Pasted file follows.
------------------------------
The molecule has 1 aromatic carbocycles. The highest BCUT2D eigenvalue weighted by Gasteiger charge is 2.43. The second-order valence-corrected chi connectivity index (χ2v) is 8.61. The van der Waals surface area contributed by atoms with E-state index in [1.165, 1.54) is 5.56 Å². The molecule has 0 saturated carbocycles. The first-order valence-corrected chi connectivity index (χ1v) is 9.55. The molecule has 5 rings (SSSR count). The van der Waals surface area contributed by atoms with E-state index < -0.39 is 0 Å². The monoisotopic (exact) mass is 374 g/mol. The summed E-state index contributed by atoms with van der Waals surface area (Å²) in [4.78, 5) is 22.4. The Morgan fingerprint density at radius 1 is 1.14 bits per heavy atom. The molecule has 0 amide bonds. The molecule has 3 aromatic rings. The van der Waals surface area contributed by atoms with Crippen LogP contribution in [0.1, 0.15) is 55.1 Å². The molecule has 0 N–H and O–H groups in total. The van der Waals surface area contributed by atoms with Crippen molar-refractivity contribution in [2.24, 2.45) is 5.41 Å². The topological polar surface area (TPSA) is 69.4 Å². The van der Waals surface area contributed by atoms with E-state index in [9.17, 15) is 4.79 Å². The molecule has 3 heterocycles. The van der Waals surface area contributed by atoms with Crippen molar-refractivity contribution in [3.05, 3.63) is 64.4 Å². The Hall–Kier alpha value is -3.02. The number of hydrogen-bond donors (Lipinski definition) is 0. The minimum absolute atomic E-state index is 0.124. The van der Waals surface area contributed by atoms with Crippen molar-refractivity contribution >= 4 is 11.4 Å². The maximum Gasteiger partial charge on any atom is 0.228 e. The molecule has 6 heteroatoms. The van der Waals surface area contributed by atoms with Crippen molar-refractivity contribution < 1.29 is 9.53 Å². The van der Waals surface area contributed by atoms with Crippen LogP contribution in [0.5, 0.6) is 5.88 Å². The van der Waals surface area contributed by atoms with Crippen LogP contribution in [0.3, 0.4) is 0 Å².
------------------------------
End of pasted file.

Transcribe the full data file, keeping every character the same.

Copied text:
The molecule has 1 aromatic carbocycles. The highest BCUT2D eigenvalue weighted by Gasteiger charge is 2.43. The second-order valence-corrected chi connectivity index (χ2v) is 8.61. The van der Waals surface area contributed by atoms with E-state index in [1.165, 1.54) is 5.56 Å². The molecule has 0 saturated carbocycles. The first-order valence-corrected chi connectivity index (χ1v) is 9.55. The molecule has 5 rings (SSSR count). The van der Waals surface area contributed by atoms with E-state index < -0.39 is 0 Å². The monoisotopic (exact) mass is 374 g/mol. The summed E-state index contributed by atoms with van der Waals surface area (Å²) in [4.78, 5) is 22.4. The Morgan fingerprint density at radius 1 is 1.14 bits per heavy atom. The molecule has 0 amide bonds. The molecule has 3 aromatic rings. The van der Waals surface area contributed by atoms with Crippen LogP contribution in [0.1, 0.15) is 55.1 Å². The molecule has 0 N–H and O–H groups in total. The van der Waals surface area contributed by atoms with Crippen molar-refractivity contribution in [2.24, 2.45) is 5.41 Å². The topological polar surface area (TPSA) is 69.4 Å². The van der Waals surface area contributed by atoms with E-state index in [9.17, 15) is 4.79 Å². The molecule has 3 heterocycles. The van der Waals surface area contributed by atoms with Crippen molar-refractivity contribution in [3.05, 3.63) is 64.4 Å². The Hall–Kier alpha value is -3.02. The number of hydrogen-bond donors (Lipinski definition) is 0. The minimum absolute atomic E-state index is 0.124. The van der Waals surface area contributed by atoms with Crippen molar-refractivity contribution >= 4 is 11.4 Å². The maximum Gasteiger partial charge on any atom is 0.228 e. The molecule has 6 heteroatoms. The van der Waals surface area contributed by atoms with Crippen molar-refractivity contribution < 1.29 is 9.53 Å². The van der Waals surface area contributed by atoms with Crippen LogP contribution in [0.5, 0.6) is 5.88 Å². The van der Waals surface area contributed by atoms with Crippen LogP contribution in [0.3, 0.4) is 0 Å².